The Grammys gave their most prestigious awards this year to a 5-foot-5-inch, Puerto Rican-Filipino-American named Peter Gene Hernandez — for an R&B album.
I don't know how much you keep up with the Grammys, but nothing in that last sentence was normal.
Hernandez, known more commonly by his stage name, Bruno Mars, didn't represent diversity at Sunday's Grammy Awards, though. Instead, he somehow represented homogeneity — and, apparently, according to Twitter haters, everything that is wrong with music's biggest awards show. This week, the internet flooded with think pieces shaming the Grammys for allegedly getting worse, with Mars' dominance as Exhibit A.
This beef irks me, mainly because it puts on a false air of sophistication. In reality, it's sloppy. The nature of its sloppiness shows how internet outrage is often as flawed as the institutions it wants to reform.
Collectively, Grammy voters loved Bruno Mars this year. In 2017, it was a female British soul singer (Adele) who, like Bruno Mars, doesn't resemble your normal pop star. If you review the last 10 album of the year winners, it's actually a diverse group: Americana (Robert Plant/Alison Krauss), jazz (Herbie Hancock), country (Dixie Chicks), indie rock (Arcade Fire), pop (Taylor Swift) — shoot, even disco (Daft Punk) has taken home the Grammys' biggest prize recently.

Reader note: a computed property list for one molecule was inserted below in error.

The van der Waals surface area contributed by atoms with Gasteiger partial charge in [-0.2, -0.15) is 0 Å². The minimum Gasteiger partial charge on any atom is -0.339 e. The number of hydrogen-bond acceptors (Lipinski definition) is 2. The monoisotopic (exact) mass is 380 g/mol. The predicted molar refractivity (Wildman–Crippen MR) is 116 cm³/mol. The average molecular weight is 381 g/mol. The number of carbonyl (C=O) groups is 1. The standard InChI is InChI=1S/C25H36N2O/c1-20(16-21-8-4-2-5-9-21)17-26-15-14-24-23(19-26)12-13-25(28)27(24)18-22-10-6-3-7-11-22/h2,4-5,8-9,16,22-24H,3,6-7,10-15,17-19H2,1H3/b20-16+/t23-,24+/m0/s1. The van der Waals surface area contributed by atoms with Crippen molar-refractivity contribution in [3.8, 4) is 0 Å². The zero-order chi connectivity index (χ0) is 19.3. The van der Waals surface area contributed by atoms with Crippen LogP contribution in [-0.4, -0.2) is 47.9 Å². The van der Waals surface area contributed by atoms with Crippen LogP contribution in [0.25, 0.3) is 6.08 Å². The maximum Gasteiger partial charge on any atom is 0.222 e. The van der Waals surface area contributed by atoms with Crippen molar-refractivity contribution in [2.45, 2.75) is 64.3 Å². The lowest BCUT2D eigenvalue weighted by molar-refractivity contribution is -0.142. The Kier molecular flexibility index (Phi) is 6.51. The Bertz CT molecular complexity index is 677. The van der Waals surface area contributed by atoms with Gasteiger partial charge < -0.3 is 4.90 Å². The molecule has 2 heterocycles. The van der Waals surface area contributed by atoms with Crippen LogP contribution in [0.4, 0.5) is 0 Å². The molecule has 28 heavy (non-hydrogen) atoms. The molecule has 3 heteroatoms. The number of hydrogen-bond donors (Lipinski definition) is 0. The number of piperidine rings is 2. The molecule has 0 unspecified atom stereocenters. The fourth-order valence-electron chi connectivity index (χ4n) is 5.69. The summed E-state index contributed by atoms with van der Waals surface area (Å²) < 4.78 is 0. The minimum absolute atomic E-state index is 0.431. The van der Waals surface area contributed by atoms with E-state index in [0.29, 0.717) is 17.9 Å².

Now, do these musicians represent the pinnacle of artistic achievement, the way an Oscar winner might represent that in cinema? No. Heck no! But saying the Grammys lack diversity, or that they're becoming increasingly tone-deaf, is an unfocused, inaccurate, ultimately lazy criticism.
Critics cite this year's nominations as evidence of sexism. Nominations in this year's major categories — album of the year, record of the year and song of the year — were really male-centric, with women showing up in only three of the 15 spots. Winners and nominees from other recent years, though, aren't nearly so lopsided. This year's nominations deserve a raised eyebrow, but for now, little else.
When folks say the Grammys have become problematic or unfair or out of touch, they really mean the Grammys are populist. Here's the thing about hating the Grammys for being populist, though: T
hey've always been that way. Grammy voters vote, and whoever gets the most votes wins. That is how voting works. The Grammys haven't changed; public perception has.
The Grammy nomination and voting processes are a mess, yes, but Bruno Mars doesn't indicate that mess any more than Dixie Chicks or Daft Punk or Arcade Fire do. Mars is just an easy target because Top 40 radio loves him.
I won't delve too deeply into the Grammy voting process here — that deserves its own separate column — but in a nutshell: The voting body is way too large (12,000 reported eligible voting members in 2014), and there aren't enough safeguards against uninformed voting. Given how clunky the apparatus is, it's a wonder the Grammy results aren't worse.
If people want the Grammys to change, fine. Those detractors would be wise to study up a bit, though, and understand what the Grammys have always been. Peter Gene Hernandez isn't the problem.